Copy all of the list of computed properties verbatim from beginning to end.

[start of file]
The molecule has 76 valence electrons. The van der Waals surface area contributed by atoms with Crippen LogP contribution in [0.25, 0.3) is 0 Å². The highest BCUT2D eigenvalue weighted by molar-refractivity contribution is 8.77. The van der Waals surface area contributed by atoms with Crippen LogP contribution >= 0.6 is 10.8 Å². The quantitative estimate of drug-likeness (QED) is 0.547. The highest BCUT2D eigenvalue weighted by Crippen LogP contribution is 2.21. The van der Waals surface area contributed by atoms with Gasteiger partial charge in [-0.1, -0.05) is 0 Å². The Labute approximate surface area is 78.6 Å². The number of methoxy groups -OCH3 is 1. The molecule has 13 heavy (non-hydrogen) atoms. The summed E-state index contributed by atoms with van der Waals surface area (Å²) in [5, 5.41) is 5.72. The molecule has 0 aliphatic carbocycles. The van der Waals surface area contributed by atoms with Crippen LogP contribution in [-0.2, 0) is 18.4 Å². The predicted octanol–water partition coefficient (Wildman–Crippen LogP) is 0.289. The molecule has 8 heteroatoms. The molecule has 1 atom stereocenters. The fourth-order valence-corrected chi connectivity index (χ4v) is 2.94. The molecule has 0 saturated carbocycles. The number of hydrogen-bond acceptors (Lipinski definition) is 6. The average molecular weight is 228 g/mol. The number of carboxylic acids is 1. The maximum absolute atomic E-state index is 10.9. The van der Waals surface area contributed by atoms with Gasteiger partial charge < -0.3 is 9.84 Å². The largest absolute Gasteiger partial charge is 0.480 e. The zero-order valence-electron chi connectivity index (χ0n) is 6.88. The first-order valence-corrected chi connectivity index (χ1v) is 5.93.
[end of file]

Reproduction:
The molecule has 76 valence electrons. The van der Waals surface area contributed by atoms with Crippen LogP contribution in [0.25, 0.3) is 0 Å². The highest BCUT2D eigenvalue weighted by molar-refractivity contribution is 8.77. The van der Waals surface area contributed by atoms with Crippen LogP contribution >= 0.6 is 10.8 Å². The quantitative estimate of drug-likeness (QED) is 0.547. The highest BCUT2D eigenvalue weighted by Crippen LogP contribution is 2.21. The van der Waals surface area contributed by atoms with Gasteiger partial charge in [-0.1, -0.05) is 0 Å². The Labute approximate surface area is 78.6 Å². The number of methoxy groups -OCH3 is 1. The molecule has 13 heavy (non-hydrogen) atoms. The summed E-state index contributed by atoms with van der Waals surface area (Å²) in [5, 5.41) is 5.72. The molecule has 0 aliphatic carbocycles. The van der Waals surface area contributed by atoms with Crippen LogP contribution in [-0.2, 0) is 18.4 Å². The predicted octanol–water partition coefficient (Wildman–Crippen LogP) is 0.289. The molecule has 8 heteroatoms. The molecule has 1 atom stereocenters. The fourth-order valence-corrected chi connectivity index (χ4v) is 2.94. The molecule has 0 saturated carbocycles. The number of hydrogen-bond acceptors (Lipinski definition) is 6. The average molecular weight is 228 g/mol. The number of carboxylic acids is 1. The maximum absolute atomic E-state index is 10.9. The van der Waals surface area contributed by atoms with Gasteiger partial charge < -0.3 is 9.84 Å². The largest absolute Gasteiger partial charge is 0.480 e. The zero-order valence-electron chi connectivity index (χ0n) is 6.88. The first-order valence-corrected chi connectivity index (χ1v) is 5.93.